Dismiss Notice
Join Physics Forums Today!
The friendliest, high quality science and math community on the planet! Everyone who loves science is here!

Ways to answer mathematical posts

  1. Nov 26, 2011 #1

    Stephen Tashi

    User Avatar
    Science Advisor

    Mathematics is supposed to abstract the essential features of a situation. I have yet to see this done for the common task of answering a question about mathematics posted to the forum.

    For questions of the form: "How do I do ... X ...?", I offer the following general general patterns.

    Pattern 1: Re-direction
    You don't want to do X. Whay you really should do is Y. Y is a lot simpler. Y is what a smart person like myself would do.

    Pattern 2: Googleation
    The wikippedia article on Z explains X. Or just Google on the words "Z X", you'll find thousands of references. That's what I did. (Of course I didn't read any of them to see if they actually answered your question.)

    Pattern 3: Disambiguation
    What you mean by "X"? Are your talking about "X1" or "X2" or some other kind of "X". You need to become an expert in order to ask a mathematical questions clearly. Why don't you study this awhile on your own?

    Pattern 4: Suspicion
    Is this a homework problem? What ways have you tried to do X. Show us your work. Sure it might take an hour or two to get all that typed up and submitted, but I have the time to wait.

    Pattern 5: Let the computer do it
    You might be able to do X, but I think it's very complicated and if I tried to do it, I'd probably make a mistake and look like an idiot. Why don't your try a Monte-Carlo simulation or put into Mathematica?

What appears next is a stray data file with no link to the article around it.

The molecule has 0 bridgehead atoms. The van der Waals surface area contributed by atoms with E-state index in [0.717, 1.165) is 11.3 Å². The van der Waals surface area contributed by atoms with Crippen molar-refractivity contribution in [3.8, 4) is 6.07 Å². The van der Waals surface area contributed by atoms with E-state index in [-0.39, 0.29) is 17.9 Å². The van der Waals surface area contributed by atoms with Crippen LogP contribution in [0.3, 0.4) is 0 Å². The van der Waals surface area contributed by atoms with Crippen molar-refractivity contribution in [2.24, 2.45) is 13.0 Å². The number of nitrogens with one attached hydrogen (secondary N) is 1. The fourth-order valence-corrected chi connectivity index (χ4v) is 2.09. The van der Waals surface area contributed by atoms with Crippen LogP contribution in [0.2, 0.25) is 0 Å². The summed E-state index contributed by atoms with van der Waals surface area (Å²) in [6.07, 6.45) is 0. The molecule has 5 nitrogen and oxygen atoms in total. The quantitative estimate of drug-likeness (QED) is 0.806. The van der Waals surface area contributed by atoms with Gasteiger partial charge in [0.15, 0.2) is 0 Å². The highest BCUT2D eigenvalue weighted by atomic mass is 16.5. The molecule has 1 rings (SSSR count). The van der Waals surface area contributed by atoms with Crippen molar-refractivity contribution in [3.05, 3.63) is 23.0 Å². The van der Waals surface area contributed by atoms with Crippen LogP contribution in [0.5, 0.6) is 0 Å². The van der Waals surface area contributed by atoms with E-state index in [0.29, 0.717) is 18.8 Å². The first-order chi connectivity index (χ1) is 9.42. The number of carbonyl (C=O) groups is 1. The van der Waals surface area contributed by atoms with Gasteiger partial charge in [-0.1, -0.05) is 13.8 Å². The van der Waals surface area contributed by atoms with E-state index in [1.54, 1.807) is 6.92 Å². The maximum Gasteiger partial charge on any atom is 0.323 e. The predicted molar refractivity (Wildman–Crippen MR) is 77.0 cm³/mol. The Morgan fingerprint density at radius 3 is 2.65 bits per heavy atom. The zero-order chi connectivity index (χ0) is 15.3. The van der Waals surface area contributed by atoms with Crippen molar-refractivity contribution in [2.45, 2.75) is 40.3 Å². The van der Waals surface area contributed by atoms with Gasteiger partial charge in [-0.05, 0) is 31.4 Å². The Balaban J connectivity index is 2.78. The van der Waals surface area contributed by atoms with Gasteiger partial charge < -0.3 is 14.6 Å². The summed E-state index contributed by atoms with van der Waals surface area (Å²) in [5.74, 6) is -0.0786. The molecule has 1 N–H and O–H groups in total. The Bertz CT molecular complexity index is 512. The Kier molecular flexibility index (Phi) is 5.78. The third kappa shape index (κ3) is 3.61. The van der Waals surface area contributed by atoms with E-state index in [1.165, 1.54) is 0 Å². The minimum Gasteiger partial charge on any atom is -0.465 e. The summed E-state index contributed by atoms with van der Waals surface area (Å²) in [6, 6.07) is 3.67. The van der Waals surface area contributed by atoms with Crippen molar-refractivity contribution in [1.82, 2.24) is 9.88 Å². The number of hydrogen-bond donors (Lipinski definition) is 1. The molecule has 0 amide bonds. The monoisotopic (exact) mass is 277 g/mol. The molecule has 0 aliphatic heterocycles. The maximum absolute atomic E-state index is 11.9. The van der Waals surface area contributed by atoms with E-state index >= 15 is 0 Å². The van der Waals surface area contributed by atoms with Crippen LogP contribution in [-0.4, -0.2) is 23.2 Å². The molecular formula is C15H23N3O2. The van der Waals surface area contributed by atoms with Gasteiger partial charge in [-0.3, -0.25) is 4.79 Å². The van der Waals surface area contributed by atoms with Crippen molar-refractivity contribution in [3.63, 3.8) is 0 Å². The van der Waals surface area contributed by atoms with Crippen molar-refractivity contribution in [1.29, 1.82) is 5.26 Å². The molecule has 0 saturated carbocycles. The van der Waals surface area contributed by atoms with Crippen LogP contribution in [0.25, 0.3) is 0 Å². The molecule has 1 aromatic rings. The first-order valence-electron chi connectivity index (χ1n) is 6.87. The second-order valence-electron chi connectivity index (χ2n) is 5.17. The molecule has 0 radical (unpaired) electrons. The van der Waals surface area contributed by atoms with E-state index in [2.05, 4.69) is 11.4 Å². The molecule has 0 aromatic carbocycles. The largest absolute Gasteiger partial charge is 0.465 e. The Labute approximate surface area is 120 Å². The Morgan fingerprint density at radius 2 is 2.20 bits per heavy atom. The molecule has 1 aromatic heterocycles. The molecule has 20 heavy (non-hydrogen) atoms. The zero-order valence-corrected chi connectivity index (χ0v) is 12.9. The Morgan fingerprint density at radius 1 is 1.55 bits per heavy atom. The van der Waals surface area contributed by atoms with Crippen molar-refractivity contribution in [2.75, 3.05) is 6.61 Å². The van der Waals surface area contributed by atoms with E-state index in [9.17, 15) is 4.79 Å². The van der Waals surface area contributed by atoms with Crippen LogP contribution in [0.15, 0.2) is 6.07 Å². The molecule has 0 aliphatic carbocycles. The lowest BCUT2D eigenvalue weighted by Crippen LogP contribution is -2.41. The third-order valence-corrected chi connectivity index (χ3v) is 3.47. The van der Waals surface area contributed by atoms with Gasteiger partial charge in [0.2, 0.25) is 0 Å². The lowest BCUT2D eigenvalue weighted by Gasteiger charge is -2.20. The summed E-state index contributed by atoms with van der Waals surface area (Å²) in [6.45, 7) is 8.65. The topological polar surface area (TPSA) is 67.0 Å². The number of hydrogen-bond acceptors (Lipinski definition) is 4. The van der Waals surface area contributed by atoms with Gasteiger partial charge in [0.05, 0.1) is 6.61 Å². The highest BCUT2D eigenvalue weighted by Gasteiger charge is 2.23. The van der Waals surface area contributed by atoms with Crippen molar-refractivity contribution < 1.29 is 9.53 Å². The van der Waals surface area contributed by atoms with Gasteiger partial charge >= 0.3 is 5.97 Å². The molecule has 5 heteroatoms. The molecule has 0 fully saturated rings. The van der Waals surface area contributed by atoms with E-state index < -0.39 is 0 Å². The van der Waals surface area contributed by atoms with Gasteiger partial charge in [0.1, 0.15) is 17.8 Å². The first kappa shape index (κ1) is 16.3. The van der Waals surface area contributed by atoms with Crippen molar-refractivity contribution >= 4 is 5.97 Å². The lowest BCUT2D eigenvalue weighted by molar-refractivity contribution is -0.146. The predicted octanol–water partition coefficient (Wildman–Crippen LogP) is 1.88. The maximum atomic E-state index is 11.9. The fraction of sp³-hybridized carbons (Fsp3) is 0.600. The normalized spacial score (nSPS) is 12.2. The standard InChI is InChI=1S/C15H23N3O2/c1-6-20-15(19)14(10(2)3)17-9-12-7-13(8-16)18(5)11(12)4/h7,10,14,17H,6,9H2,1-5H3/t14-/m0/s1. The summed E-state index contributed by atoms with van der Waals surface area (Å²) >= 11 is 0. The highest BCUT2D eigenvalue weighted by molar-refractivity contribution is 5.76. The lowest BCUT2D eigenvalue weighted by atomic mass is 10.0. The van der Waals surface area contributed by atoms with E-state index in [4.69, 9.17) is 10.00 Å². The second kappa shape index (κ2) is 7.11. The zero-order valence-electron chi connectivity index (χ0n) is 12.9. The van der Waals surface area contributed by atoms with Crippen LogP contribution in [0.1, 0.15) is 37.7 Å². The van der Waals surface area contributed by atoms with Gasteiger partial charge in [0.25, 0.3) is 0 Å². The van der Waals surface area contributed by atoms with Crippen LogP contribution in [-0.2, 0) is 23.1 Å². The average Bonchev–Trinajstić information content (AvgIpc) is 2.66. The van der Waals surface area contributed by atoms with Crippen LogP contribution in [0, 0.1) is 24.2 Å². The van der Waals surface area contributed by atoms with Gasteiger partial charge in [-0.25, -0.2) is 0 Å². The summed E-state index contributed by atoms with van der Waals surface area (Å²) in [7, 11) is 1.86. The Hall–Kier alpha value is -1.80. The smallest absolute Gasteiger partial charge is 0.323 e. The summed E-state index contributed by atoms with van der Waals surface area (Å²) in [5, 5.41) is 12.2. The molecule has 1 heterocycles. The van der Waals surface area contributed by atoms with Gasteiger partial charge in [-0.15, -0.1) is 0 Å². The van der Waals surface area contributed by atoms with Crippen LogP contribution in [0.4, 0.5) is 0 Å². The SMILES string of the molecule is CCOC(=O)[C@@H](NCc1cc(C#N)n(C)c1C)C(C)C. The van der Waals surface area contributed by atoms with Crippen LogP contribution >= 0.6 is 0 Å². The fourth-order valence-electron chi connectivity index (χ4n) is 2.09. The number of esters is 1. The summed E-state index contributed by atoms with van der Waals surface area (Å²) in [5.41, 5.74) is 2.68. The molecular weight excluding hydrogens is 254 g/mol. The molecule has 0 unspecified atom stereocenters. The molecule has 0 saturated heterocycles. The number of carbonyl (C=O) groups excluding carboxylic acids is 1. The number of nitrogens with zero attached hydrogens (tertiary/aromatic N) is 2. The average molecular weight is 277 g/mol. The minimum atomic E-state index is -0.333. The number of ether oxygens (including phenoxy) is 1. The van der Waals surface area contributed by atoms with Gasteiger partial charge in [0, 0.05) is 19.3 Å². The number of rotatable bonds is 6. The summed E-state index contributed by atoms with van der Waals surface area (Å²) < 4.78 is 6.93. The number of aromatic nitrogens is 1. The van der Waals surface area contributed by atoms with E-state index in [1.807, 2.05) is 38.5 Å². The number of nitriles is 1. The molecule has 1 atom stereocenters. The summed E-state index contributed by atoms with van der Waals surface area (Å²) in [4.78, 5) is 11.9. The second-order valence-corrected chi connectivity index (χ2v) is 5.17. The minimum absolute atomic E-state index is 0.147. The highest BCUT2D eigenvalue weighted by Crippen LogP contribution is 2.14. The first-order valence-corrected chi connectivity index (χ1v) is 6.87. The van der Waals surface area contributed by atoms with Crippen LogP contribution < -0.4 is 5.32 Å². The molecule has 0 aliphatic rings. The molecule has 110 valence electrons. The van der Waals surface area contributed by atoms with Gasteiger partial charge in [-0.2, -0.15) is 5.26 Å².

2. jcsd
  3. Nov 26, 2011 #2
    Why stop at answers?? Why not generalize the questions too??

    Question type 1: The utterly clueless
    Example: I want to solve the integral [itex]\int_0^{2\pi}{\cos(x)dx}[/itex]. I tried


    Wolfram alpha says I'm correct, but my professor says that it's wrong. Is my professor an idiot??

    Question type 2: Too general questions
    Example: I don't really understand quantum mechanics. Can anybody explain this too me??

    Question type 3: Too specific questions
    Example: I want to find the Q-cohomology group of the twisted etale sheaf. Perhaps we can use the vector bundle fibration with respect to the free group on 5 elements? Any ideas?

    Question type 4: The lazy
    Example: I want to find the roots to the polynomial [itex]x^2+x+1=0[/itex]. Can anybody help me. This assignment is due in 1 hour. Please help me now!!
  4. Nov 26, 2011 #3


    User Avatar

    Staff: Mentor


    I love the ones that say NEED HELP NOW!!!!! Then attach a photocopy of a long list of problems and say "be specific with your answers and put them in the following format..." Then an hour later "you people SUCK, I need these answers NOW!!"
  5. Nov 26, 2011 #4

    D H

    User Avatar
    Staff Emeritus
    Science Advisor

    Pattern 6: PhD level answer to a high school level question.
    This question is trivially answered if you look at from the perspective of a Grothendieck topology1. Why didn't you use that approach?

    1 I haven't the foggiest what a Grothendieck topology is. I used "Pattern 2: Googleation" to find the term. It wasn't hard; one nice thing about wikipedia articles is that so many of them rely heavily on Pattern 6.

    There's a good reason for this pattern. Some students cheat. Providing answers to the "do my homework for me" type posts is aiding and abetting, and it is a disservice to the teachers and to the many students who don't cheat.
  6. Nov 27, 2011 #5

    Stephen Tashi

    User Avatar
    Science Advisor

    Question type 5: The Software Handicap